Bynum v. United States, No. 14403.

CourtUnited States Courts of Appeals. United States Court of Appeals (District of Columbia)
Writing for the CourtHASTIE, Circuit
Citation262 F.2d 465,104 US App. DC 368
Docket NumberNo. 14403.
Decision Date15 December 1958
PartiesClayborne BYNUM, Appellant v. UNITED STATES of America, Appellee.

104 US App. DC 368, 262 F.2d 465 (1958)

Clayborne BYNUM, Appellant
v.
UNITED STATES of America, Appellee.

No. 14403.

United States Court of Appeals District of Columbia Circuit.

Argued June 17, 1958.

Decided December 15, 1958.

Petition for Rehearing Denied January 20, 1959.


262 F.2d 466

Mr. Henry Lincoln Johnson, Jr., Washington, D. C., for appellant.

Mr. Nathan J. Paulson, Asst. U. S. Atty., with whom Messrs. Oliver Gasch, U. S. Atty., Carl W. Belcher and Thomas A. Flannery, Asst. U. S. Attys., were on the brief, for appellee.

Before FAHY and WASHINGTON, Circuit Judges, and HASTIE, Circuit Judge, United States Court of Appeals for the Third Circuit.*

Petition for Rehearing In Banc Denied January 20, 1959.

HASTIE, Circuit Judge.

This is an appeal from a conviction of robbery. D.C.Code § 22-2901 (1951). A principal issue is whether the court below erred in admitting into evidence certain fingerprints which had been obtained from the accused while he was detained pursuant to an allegedly illegal arrest. The circumstances here are such as to require us to examine the rationale and to judge the reach of authoritative decisions which, in other circumstances, have held evidence obtained through illegal arrest and detention to be inadmissible.

Appellant was arrested on an occasion when he had come voluntarily to a police station to make inquiry about his brother who was being detained there. He was arrested without warrant and, as we shall demonstrate later, the record does not disclose probable cause for believing he had committed a felony. It is not disputed that almost immediately after arrest appellant was taken to police headquarters for booking proceedings which included the taking of his fingerprints. He was later indicted, and at his subsequent trial for robbery these fingerprints were introduced in evidence and became an important part of the proof that certain other fingerprints, said to have been found at the scene of the crime, were appellant's fingerprints. These simple facts define the issue in controversy.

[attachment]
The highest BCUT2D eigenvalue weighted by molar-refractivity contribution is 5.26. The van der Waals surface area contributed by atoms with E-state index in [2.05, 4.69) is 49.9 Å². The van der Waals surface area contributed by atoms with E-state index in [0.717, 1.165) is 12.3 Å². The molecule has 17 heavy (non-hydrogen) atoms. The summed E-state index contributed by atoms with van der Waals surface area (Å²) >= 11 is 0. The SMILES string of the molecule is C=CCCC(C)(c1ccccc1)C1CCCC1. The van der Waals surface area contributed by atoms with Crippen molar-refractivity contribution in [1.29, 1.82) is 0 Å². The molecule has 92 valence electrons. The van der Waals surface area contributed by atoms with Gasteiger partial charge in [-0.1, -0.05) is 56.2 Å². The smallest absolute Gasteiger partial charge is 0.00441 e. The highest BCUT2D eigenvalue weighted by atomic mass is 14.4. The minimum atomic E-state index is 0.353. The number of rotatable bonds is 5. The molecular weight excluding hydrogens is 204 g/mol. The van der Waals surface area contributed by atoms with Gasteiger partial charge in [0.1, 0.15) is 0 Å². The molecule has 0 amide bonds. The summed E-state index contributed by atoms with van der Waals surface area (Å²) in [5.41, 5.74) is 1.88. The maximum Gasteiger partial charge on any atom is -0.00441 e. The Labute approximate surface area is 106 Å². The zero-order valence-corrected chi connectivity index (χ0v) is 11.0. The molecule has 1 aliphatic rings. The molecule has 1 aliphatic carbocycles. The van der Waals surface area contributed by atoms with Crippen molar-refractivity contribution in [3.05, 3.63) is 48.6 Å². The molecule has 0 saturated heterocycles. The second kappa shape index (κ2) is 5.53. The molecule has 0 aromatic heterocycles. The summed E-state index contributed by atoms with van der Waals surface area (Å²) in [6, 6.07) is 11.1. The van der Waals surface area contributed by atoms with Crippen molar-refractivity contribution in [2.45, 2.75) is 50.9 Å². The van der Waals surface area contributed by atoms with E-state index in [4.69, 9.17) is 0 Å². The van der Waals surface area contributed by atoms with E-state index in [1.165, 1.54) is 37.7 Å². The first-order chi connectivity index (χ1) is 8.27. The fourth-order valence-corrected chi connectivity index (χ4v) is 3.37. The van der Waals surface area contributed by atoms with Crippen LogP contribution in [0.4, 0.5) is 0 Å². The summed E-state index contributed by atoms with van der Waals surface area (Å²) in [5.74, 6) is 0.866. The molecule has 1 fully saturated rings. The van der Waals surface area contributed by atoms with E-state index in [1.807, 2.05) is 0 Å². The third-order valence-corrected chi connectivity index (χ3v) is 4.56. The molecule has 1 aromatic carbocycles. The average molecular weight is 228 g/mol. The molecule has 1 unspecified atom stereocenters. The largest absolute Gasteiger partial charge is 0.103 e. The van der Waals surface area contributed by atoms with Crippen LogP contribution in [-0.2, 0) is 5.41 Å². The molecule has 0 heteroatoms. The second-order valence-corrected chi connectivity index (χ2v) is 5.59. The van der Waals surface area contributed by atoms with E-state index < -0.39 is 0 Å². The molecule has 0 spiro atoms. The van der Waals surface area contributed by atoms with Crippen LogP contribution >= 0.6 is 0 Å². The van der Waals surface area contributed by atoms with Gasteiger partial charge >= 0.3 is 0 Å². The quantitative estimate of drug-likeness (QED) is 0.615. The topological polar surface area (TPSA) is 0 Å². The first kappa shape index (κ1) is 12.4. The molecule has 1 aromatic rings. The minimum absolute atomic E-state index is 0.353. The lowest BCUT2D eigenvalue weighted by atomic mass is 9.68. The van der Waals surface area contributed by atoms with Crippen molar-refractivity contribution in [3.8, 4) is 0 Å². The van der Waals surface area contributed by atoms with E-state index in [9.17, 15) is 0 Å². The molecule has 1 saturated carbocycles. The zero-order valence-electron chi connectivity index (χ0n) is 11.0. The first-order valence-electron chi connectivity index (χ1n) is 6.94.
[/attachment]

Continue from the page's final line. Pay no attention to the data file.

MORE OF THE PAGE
In admitting the fingerprints the trial judge appears to have thought it sufficient that the evidence was plainly relevant and that no reason appeared to doubt its trustworthiness. Certainly appellant does not deny that he was fingerprinted during his detention. And a police officer called as a witness duly identified the prints offered in evidence as those taken from appellant's fingers. While there could have been some mistake or misrepresentation in this connection this is a risk incidental to all identification of objects offered in evidence. There can be no doubt that the identification of these fingerprints was quite adequate and their relevancy as an essential link in a chain of evidence connecting the accused with the crime charged was obvious.

But there remains the question whether the fact that an illegal arrest enabled the police to take these fingerprints while the suspect was illegally detained is in itself and without more a sufficient ground for excluding them from evidence. The court below thought it was not. We think it was.

Here it becomes important to determine the rationale of those decisions of the Supreme Court which, in other circumstances, have excluded evidence as the product of unlawful arrest and detention. It is well settled that an article taken from the person of an individual on the occasion of an illegal arrest is not admissible in evidence against him although it is relevant and entirely trustworthy as an item of proof. United States v. Di Re, 1948, 332 U.S. 581, 68 S.Ct. 222, 92 L.Ed. 210; Bolt v. United States, 55 App.D.C. 120, 2 F.2d 922. Again, if the police have obtained a statement from an accused person during his illegal detention, no showing that the

262 F.2d 467